Prohibition Became Reality On This Day in 1920

Prohibition beer barrel
Photo credit A giant barrel of beer, part of a demonstration against prohibition in America. (Photo by Henry Guttmann Collection/Hulton Archive/Getty Images)

ST. LOUIS, Mo. (KMOX) — The Volstead Act kicked in on this date back in 1920.

That marked the start of a 13-year period in which the country was officially "dry" due to Prohibition.

Cameron Collins is co-author of the book St. Louis Brews about the local beer industry.

He says while most people rue the day Prohibition became law, it did have some positive impact.

"Before Prohibition, the drinking culture in America was really remarkable," he told KMOX's Brett Blume. "Saloons were out of control, they could really be bad places. As a result of Prohibtion, Americans today actually drink less (than before Prohibition)."

Collins says it also had a big economic impact on St. Louis brewers.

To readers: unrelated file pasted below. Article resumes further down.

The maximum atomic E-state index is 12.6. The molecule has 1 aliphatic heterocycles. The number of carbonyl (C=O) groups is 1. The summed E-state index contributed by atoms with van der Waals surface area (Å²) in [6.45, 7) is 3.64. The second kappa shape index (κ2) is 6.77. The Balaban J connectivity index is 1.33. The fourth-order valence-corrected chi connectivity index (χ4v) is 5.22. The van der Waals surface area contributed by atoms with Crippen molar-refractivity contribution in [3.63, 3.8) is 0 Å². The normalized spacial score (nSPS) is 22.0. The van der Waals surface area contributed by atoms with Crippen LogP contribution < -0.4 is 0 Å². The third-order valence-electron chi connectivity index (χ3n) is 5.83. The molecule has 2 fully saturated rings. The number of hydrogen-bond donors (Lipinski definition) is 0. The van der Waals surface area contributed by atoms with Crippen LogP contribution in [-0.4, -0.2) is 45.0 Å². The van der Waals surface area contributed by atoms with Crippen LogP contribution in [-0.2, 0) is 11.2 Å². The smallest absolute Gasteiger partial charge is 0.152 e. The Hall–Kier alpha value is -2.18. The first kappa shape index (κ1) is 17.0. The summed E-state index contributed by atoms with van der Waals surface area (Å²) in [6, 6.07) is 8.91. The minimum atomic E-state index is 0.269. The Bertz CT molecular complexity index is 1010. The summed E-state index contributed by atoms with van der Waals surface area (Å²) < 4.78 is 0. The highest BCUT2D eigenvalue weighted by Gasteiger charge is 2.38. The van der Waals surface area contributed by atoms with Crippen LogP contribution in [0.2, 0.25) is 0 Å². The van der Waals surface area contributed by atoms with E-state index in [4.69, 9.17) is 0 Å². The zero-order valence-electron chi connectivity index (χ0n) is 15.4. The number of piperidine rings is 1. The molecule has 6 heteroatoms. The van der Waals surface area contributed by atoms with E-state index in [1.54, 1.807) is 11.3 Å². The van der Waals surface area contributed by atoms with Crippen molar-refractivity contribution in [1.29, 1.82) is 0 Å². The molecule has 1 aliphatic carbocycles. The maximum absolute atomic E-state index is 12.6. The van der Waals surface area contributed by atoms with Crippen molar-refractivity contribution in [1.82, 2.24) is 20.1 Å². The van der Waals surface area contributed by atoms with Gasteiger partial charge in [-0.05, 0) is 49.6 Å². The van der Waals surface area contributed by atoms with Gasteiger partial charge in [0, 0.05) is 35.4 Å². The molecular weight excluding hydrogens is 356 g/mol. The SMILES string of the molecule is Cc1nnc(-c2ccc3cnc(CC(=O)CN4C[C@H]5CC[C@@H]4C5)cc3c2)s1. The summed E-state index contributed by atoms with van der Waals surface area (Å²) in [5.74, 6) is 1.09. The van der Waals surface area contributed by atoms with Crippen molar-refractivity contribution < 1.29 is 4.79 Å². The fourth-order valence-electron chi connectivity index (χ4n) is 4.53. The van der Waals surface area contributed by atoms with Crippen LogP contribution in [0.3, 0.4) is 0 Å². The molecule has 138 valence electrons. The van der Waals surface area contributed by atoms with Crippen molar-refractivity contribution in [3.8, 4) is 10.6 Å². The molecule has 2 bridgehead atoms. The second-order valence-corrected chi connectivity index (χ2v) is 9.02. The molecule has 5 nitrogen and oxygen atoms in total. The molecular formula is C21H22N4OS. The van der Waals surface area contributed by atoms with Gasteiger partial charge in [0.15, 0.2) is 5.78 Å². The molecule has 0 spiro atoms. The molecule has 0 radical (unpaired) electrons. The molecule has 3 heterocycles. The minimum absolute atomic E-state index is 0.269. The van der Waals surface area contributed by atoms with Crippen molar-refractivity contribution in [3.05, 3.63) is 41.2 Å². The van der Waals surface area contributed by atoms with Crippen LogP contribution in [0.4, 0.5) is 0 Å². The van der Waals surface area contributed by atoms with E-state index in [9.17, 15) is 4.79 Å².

"It devastated the St. Louis economy. At the time, brewing in St. Louis was about 7-percent of the city's industrial output. There was around 30 breweries in operation when Prohibition hit."

Only a handful of those breweries, including of course Anheuser-Busch, were able to survive the 13 years before Prohibition was repealed by the 21st Amendment. And St. Louis as a whole weathered the storm, partly through experimentation.

"Speakeasies and bootlegging and other forms of alcohol started becoming more popular in St. Louis. For example, gin."

Collins also writes a daily blog called "Distilled History".